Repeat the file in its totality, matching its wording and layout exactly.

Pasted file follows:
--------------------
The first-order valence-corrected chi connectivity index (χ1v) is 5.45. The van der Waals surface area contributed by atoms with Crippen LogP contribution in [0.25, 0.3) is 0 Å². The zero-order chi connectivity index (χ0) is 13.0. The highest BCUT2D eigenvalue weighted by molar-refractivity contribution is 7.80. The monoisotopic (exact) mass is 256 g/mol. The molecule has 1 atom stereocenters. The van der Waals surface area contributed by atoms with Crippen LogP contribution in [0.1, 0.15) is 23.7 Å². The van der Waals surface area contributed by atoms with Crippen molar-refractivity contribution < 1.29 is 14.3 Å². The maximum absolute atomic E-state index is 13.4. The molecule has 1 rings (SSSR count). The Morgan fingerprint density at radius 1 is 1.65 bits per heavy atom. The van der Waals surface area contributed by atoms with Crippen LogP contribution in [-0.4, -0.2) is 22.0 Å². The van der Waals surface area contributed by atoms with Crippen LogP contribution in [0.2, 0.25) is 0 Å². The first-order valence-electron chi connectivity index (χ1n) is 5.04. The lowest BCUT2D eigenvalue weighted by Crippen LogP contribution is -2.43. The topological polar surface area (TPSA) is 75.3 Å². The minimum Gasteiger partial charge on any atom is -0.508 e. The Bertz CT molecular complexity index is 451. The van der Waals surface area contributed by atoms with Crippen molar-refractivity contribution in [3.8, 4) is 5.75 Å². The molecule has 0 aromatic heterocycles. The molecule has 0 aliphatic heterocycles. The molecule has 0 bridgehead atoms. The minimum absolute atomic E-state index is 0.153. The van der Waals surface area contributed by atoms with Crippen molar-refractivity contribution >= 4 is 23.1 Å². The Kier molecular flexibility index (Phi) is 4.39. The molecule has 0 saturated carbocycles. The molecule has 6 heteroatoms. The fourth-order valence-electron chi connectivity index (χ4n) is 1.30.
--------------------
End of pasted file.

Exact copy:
The first-order valence-corrected chi connectivity index (χ1v) is 5.45. The van der Waals surface area contributed by atoms with Crippen LogP contribution in [0.25, 0.3) is 0 Å². The zero-order chi connectivity index (χ0) is 13.0. The highest BCUT2D eigenvalue weighted by molar-refractivity contribution is 7.80. The monoisotopic (exact) mass is 256 g/mol. The molecule has 1 atom stereocenters. The van der Waals surface area contributed by atoms with Crippen LogP contribution in [0.1, 0.15) is 23.7 Å². The van der Waals surface area contributed by atoms with Crippen molar-refractivity contribution < 1.29 is 14.3 Å². The maximum absolute atomic E-state index is 13.4. The molecule has 1 rings (SSSR count). The Morgan fingerprint density at radius 1 is 1.65 bits per heavy atom. The van der Waals surface area contributed by atoms with Crippen LogP contribution in [-0.4, -0.2) is 22.0 Å². The van der Waals surface area contributed by atoms with Crippen LogP contribution in [0.2, 0.25) is 0 Å². The first-order valence-electron chi connectivity index (χ1n) is 5.04. The lowest BCUT2D eigenvalue weighted by Crippen LogP contribution is -2.43. The topological polar surface area (TPSA) is 75.3 Å². The minimum Gasteiger partial charge on any atom is -0.508 e. The Bertz CT molecular complexity index is 451. The van der Waals surface area contributed by atoms with Crippen molar-refractivity contribution in [3.8, 4) is 5.75 Å². The molecule has 0 aromatic heterocycles. The molecule has 0 aliphatic heterocycles. The molecule has 0 bridgehead atoms. The minimum absolute atomic E-state index is 0.153. The van der Waals surface area contributed by atoms with Crippen molar-refractivity contribution >= 4 is 23.1 Å². The Kier molecular flexibility index (Phi) is 4.39. The molecule has 0 saturated carbocycles. The molecule has 6 heteroatoms. The fourth-order valence-electron chi connectivity index (χ4n) is 1.30.